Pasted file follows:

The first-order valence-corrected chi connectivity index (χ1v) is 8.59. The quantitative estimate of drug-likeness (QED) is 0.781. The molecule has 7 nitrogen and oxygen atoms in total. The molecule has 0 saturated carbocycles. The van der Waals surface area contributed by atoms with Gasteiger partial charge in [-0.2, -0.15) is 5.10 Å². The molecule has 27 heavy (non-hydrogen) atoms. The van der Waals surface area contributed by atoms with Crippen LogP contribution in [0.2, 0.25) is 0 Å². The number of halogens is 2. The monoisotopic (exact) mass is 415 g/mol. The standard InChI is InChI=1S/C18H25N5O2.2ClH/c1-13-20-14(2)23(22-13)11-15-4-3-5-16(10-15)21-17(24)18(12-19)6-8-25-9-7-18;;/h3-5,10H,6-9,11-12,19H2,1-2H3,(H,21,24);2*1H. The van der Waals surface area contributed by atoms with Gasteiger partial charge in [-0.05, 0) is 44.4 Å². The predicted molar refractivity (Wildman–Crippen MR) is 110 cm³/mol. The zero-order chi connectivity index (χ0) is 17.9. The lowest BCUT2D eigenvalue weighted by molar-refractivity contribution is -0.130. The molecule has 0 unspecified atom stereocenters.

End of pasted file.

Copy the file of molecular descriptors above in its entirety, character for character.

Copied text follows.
The first-order valence-corrected chi connectivity index (χ1v) is 8.59. The quantitative estimate of drug-likeness (QED) is 0.781. The molecule has 7 nitrogen and oxygen atoms in total. The molecule has 0 saturated carbocycles. The van der Waals surface area contributed by atoms with Gasteiger partial charge in [-0.2, -0.15) is 5.10 Å². The molecule has 27 heavy (non-hydrogen) atoms. The van der Waals surface area contributed by atoms with Crippen LogP contribution in [0.2, 0.25) is 0 Å². The number of halogens is 2. The monoisotopic (exact) mass is 415 g/mol. The standard InChI is InChI=1S/C18H25N5O2.2ClH/c1-13-20-14(2)23(22-13)11-15-4-3-5-16(10-15)21-17(24)18(12-19)6-8-25-9-7-18;;/h3-5,10H,6-9,11-12,19H2,1-2H3,(H,21,24);2*1H. The van der Waals surface area contributed by atoms with Gasteiger partial charge in [-0.05, 0) is 44.4 Å². The predicted molar refractivity (Wildman–Crippen MR) is 110 cm³/mol. The zero-order chi connectivity index (χ0) is 17.9. The lowest BCUT2D eigenvalue weighted by molar-refractivity contribution is -0.130. The molecule has 0 unspecified atom stereocenters.